UK Foreign Office travel advice for Croatia, France, Spain, Italy, Turkey and Portugal


Travel advice is constantly evolving for Brits who wish to go on holiday abroad. Every week there seems to be new advice on where you can and can’t go, with exemptions and restrictions for traveling to certain countries and territories that pose a high or low risk to UK travelers.

The Foreign and Commonwealth Office (FCO) regularly updates each country’s pages on its website, with all the latest information and warnings on potential risks, such as political unrest, natural disasters and terrorist attacks.

If the FCO advises against “all but essential travel” to a country, it will invalidate travelers’ insurance and the visit is at your own risk.

Here’s everything you need to know about current tips for the most popular European destinations.

A full list of countries and territories in Europe that are currently exempt from advice against “near essential” international travel has been included.

Passengers line up at the Jet2 check-in counter at Palma de Mallorca Airport on July 30


The Foreign and Commonwealth Office (FCO) advises against all travel, except essential, to France, including Corsica. This is based on the current COVID-19 risk assessment.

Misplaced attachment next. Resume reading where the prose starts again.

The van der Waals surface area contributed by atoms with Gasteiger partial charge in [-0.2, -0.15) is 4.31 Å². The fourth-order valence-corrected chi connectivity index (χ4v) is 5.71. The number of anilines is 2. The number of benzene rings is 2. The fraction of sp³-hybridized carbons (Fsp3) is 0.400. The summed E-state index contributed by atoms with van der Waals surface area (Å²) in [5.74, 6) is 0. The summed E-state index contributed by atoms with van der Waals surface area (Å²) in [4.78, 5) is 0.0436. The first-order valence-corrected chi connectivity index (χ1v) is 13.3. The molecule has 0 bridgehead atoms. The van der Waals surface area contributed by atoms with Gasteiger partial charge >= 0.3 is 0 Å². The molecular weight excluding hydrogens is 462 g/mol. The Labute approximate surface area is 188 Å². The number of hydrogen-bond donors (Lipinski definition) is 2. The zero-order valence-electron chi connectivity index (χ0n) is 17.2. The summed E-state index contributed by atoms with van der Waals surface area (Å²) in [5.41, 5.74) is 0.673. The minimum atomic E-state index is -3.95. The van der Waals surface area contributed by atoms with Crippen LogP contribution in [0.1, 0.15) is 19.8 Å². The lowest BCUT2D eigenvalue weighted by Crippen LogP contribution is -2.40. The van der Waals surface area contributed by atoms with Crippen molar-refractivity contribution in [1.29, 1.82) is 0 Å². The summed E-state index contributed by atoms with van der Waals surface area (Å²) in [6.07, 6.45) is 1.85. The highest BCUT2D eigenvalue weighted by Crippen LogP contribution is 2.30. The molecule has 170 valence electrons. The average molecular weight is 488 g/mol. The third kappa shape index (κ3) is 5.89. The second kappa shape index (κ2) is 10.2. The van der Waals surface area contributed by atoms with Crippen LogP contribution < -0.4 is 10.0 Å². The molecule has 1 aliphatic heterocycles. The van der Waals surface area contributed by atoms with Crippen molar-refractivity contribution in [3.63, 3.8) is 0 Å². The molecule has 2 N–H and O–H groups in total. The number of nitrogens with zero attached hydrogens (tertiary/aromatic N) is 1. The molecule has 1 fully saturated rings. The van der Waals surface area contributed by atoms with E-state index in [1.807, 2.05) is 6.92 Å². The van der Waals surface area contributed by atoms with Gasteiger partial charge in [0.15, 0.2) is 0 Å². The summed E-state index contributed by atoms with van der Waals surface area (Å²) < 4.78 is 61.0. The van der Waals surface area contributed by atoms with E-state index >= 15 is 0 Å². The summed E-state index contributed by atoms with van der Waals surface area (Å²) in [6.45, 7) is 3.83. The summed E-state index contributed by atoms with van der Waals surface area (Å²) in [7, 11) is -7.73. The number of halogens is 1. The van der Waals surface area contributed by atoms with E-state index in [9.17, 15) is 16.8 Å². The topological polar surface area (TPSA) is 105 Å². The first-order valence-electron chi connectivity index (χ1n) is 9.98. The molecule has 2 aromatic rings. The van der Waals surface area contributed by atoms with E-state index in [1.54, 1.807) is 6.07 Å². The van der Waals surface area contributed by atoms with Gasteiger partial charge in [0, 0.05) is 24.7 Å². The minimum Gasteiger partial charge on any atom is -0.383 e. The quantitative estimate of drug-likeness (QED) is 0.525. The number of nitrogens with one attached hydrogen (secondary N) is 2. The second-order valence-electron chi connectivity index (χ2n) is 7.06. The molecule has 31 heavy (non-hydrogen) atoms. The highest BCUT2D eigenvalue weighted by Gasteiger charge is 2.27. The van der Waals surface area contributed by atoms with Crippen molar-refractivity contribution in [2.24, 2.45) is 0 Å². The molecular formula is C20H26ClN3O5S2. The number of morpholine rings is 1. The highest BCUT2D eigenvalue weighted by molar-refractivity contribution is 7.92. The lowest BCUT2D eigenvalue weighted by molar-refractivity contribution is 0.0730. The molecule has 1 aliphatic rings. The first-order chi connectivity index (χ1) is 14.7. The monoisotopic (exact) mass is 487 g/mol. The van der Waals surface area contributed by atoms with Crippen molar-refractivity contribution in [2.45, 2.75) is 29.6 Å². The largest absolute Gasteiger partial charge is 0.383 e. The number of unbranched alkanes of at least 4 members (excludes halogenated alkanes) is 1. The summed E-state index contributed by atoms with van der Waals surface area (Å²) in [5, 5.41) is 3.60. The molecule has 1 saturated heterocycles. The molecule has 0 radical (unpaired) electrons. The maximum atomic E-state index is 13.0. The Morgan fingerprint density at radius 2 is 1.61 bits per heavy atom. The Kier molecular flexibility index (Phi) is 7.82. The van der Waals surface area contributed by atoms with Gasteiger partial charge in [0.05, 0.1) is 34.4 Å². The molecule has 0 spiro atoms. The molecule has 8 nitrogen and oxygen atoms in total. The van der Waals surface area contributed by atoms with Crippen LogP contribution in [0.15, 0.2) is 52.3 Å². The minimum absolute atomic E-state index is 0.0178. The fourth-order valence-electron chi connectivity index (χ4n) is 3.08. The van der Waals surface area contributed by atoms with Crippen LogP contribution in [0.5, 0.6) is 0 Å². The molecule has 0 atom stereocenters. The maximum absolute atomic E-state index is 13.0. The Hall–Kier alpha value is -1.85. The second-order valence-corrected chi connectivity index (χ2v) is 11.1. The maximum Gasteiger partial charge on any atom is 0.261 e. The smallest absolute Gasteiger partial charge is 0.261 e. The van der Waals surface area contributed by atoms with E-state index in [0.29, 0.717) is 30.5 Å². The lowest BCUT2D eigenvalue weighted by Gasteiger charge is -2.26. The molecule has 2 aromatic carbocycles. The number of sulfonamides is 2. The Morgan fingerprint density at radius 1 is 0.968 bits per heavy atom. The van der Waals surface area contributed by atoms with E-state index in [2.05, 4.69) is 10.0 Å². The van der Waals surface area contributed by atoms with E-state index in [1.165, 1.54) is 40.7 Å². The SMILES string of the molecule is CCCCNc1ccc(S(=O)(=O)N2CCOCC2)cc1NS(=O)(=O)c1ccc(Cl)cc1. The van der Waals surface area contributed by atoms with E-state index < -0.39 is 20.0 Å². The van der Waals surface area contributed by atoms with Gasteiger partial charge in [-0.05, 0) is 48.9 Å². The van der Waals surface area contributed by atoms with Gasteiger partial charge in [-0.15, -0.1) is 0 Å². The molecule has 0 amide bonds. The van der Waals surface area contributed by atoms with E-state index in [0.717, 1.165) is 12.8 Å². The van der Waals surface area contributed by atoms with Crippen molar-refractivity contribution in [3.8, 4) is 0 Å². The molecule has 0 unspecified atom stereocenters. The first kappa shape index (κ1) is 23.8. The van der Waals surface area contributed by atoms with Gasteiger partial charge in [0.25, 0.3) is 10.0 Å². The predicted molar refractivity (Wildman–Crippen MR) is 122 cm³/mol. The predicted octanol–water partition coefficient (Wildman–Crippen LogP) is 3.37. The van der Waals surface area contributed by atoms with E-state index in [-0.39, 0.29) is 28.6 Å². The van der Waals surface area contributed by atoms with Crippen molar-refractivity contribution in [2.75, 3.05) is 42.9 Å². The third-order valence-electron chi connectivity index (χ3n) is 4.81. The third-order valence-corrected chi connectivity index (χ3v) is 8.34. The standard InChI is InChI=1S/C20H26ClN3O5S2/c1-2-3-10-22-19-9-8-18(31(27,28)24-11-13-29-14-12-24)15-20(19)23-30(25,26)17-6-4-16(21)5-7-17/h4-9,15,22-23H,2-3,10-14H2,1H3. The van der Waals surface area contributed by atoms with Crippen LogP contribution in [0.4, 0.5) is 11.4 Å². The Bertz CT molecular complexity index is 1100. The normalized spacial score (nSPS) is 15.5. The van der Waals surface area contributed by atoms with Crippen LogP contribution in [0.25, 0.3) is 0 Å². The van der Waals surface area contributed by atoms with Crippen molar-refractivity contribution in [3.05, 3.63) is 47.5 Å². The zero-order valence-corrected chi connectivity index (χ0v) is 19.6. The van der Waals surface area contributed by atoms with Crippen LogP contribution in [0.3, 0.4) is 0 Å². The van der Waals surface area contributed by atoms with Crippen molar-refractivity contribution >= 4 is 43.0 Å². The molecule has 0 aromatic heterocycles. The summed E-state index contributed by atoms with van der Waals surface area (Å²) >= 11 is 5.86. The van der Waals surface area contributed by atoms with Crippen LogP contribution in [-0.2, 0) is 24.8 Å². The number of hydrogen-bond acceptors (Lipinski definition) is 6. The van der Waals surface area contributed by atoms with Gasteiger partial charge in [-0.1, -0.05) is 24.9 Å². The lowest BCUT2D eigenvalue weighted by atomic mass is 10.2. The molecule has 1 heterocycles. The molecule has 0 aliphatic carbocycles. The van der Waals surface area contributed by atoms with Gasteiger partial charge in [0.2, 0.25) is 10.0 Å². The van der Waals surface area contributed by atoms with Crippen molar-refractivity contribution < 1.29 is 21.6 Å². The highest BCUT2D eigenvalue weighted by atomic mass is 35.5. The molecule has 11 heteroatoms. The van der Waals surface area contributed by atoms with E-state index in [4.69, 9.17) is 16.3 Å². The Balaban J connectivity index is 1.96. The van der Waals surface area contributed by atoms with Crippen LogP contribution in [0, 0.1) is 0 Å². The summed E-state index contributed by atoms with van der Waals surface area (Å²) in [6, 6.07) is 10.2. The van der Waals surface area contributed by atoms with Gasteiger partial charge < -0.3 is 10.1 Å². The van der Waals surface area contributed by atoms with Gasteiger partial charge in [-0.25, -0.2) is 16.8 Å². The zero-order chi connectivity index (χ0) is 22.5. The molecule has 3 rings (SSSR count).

The FCO does not advise those who are already in France to leave at this time. You should follow the advice of local authorities on the best way to protect yourself and others, including what measures they put in place to control the virus.

The country was officially added to the UK’s quarantine list due to a spike in coronavirus cases – the decision was taken by the UK government on Thursday August 13 and implemented on August 15.

Britons returning from France will be required to complete a two-week quarantine in the UK and face a fine of up to £ 1,000 if they fail to self-isolate at home.

Travelers arriving in France from the UK are no longer required to self-isolate or demonstrate that their travel is essential.

Arrivals by sea and air will need to complete a self-certifying ‘affidavit’ form that they do not suffer from symptoms associated with Covid19 and have not been in contact with confirmed cases in the previous fortnight.


You can indeed travel to Croatia, but you must now self-isolate for 14 days upon your return.

The Ministry of Foreign Affairs has also updated its advice on travel to Croatia. He advises against anything not essential to Croatia. This makes travel insurance difficult to find and could result in the cancellation of services by airlines.

The FCO does not advise those already traveling to Croatia to leave at this time. You should follow the advice of local authorities on the best way to protect yourself and others, including what measures they put in place to control the virus.

The travel changes come after a significant increase in Covid-19 cases in Croatia in August, with a record number of new cases on Wednesday August 18, with 219 people testing positive.

The 14-day cumulative number of cases around those dates was 37.7 per 100,000, compared to 21 in the UK.